legs becomes part of the performance, which is simultaneously me: the poet; the queer;
the approachable shopgirl…how I can be their favorite by difference.
I have workshop with a group of writers once a week, most of whom I graduated with
from Mills. The workshop grew out of our desire to have a non-institutional space in
which to structure our work /our selves inside of the thing. It feels easier on my body
Sometimes we workshop each others’ works in progress, usually we eat, occasionally there
is beer and wine, sometimes a puppy dog, sometimes we write together doing a warm up
exquisite corpse or pulling a tarot card from The Collective Tarot deck to write through. I
pull Strength, “We live in a broken system, and we frequently have to use broken tactics
in order to survive. If we don’t want to acknowledge we’re compromising our beliefs, we
usually pay, in some form, to let someone else compromise for us.”
Unpacking “the mess” and writing my poetic labor becomes mundane in its day to day
relation to immaterial definitions of work. My agency is something inside of my
circumstance first. The various names I might give it hold mostly privileged categories or
perhaps a mobius strip of privilege: white; middle/upper class upbringing; cis gender;
queer; femme; feminist; institutionally educated; monogamous; midwestern; community
organizer; ally; shopgirl.
How part of the immaterial work I uphold in my heart and at times in my hands is that of
mundane subversion…maybe. A friend writes, “I have blind spots, but I am working to
sweep out that internalized oppressor everyday.” Perhaps, “the mess” of which we might
invent ourselves out of is inside the body. Perhaps it is an intangible currency. Perhaps it
is the various categorizations and assigned values of capitalism. Perhaps it is the abject
identity. If I am the/a mess I carry it inside my body to each home, to each site. This
embodiment works to create something with skin. Something for the work to live inside
of during daily encounters of which I am on one side of its trajectory. It is the
unknowability of what happens next even inside of the messy sameness the both-ness at
JESS HEANEY has worked as a graduate program coordinator, an administrative
assistant, an art instructor, an environmental quality teacher, and a bead fairy for
pay. Unpaid, she has been a grassroots organizer; archived radio shows and speeches;
coordinated events and rallies; planned political education curriculum; done outreach
and made photocopies, amongst other things. In March, she started a new job as
Development Director, joining the 3-person staff a political organization. This essay was
written in the transition before starting the new job.
Let’s start as I travel to work in East Oakland, which I have done most mornings for the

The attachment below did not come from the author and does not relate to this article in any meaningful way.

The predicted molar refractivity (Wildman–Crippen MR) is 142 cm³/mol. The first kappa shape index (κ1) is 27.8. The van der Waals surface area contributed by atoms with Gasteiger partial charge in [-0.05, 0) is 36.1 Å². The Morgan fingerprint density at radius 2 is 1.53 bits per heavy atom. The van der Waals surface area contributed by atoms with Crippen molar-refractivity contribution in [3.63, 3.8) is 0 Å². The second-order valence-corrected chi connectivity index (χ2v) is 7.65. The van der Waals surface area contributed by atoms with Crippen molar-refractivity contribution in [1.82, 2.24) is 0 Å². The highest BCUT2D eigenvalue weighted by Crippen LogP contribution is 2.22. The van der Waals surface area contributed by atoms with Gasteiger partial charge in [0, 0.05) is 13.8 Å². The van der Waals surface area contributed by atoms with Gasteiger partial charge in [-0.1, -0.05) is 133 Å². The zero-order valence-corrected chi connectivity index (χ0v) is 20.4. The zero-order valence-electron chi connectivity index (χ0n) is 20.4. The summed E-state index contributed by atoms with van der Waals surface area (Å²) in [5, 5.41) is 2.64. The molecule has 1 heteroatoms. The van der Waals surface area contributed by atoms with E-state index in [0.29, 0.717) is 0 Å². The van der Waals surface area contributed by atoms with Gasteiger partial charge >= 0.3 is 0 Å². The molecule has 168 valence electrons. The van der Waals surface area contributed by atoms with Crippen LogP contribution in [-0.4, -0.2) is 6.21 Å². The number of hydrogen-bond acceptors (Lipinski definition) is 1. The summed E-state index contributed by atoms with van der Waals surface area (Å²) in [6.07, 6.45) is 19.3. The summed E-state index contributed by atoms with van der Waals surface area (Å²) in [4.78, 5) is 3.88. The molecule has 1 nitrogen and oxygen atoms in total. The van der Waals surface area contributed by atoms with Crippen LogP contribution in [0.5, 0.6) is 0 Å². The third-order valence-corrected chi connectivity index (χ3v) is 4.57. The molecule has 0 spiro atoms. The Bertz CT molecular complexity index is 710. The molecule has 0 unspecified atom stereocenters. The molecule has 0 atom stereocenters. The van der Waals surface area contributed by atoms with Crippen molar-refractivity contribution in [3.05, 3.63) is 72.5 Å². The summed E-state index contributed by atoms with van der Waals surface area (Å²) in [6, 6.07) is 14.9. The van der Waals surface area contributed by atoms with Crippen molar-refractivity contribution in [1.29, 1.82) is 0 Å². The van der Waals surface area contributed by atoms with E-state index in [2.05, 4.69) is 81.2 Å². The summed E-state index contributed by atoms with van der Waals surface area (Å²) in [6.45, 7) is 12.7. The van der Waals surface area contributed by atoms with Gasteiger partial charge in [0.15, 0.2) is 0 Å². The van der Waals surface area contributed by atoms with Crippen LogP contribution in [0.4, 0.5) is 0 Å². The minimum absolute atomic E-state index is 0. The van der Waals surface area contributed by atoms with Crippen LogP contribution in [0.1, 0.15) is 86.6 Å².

past five years.
And as I travel to work, I see people working and not working.
As I travel to work, I see people walking to and from the corner and the market, their
homes, the bus, sometimes school, sometimes walking a dog.
As I travel to and from work, I can’t always tell who is working and who is on their day
off, who has work tomorrow or who can’t work.
Sometimes I can tell who has set up their own employment, who is working the corner
and selling their labor on the market, for cash, for credit, for some food, housing, for
As my travel to and from work changes, I can’t always tell what I’m doing for work and
what I’m doing as volunteer. Not in this transition. Or rather, the ‘work for cash, for
food, housing, for security’ issue is becoming both more clear and less significant. Or
rather, I am re-jigging the containers that hold the motivations.
As I write this, there are a few lines streaming through my head. “Security” by Etta James:
“I want security, yeah// Without it I'm at a great loss// Yes I am, now// Security, yeah,
yeah// And I want it any cost, yes I do now// Oh, don't want no money now// Don't want
no pay// But with security, yeah, yeah// I'll have all these things…”
As I write this, also floating is the mission of a certain political organization: “We believe
that basic necessities such as food, shelter, and freedom are what really make our
communities secure. As such, our work is part of global struggles against inequality and
I am thinking about the changes that I am making in my life this year. I am thinking
about my relative security, the stability I’ve had in the last five years from part-time, part-
time, part-time, intern, part-time, volunteer, part-time, full-time, volunteer, full-time
work. The variations of hourly wage, project-based pay, free labor, salary.
I’m thinking about security and what working towards community stability means in this
neoliberal moment in capitalism. I am thinking about context and structures. I am
thinking about my own relationship to security, “individual” and shared. What comes
with pay and what comes with labor, whether paid work is how we meet our security
needs or whether we labor in unpaid ways to build security. I am thinking about how we
actually can't always get paid in pursuit of it or how precarious security is for some,
historically and in this moment. How society is unwilling to pay particular groupings for
work at all and how society is unwilling to allow particular groupings of people to
survive— let alone thrive— at all. How society and the state prioritizes keeping certain
people unemployable, expendable, at risk. How the capitalist state shapes these priorities.
How the state is antagonistic to self-determination. I am thinking about basic neccessities
that we fight and build for, on a personal and on local-state-and-national levels. This
expands ever outwards.
And, as I write this, I am thinking of Ashley Hunt projects that map political, social and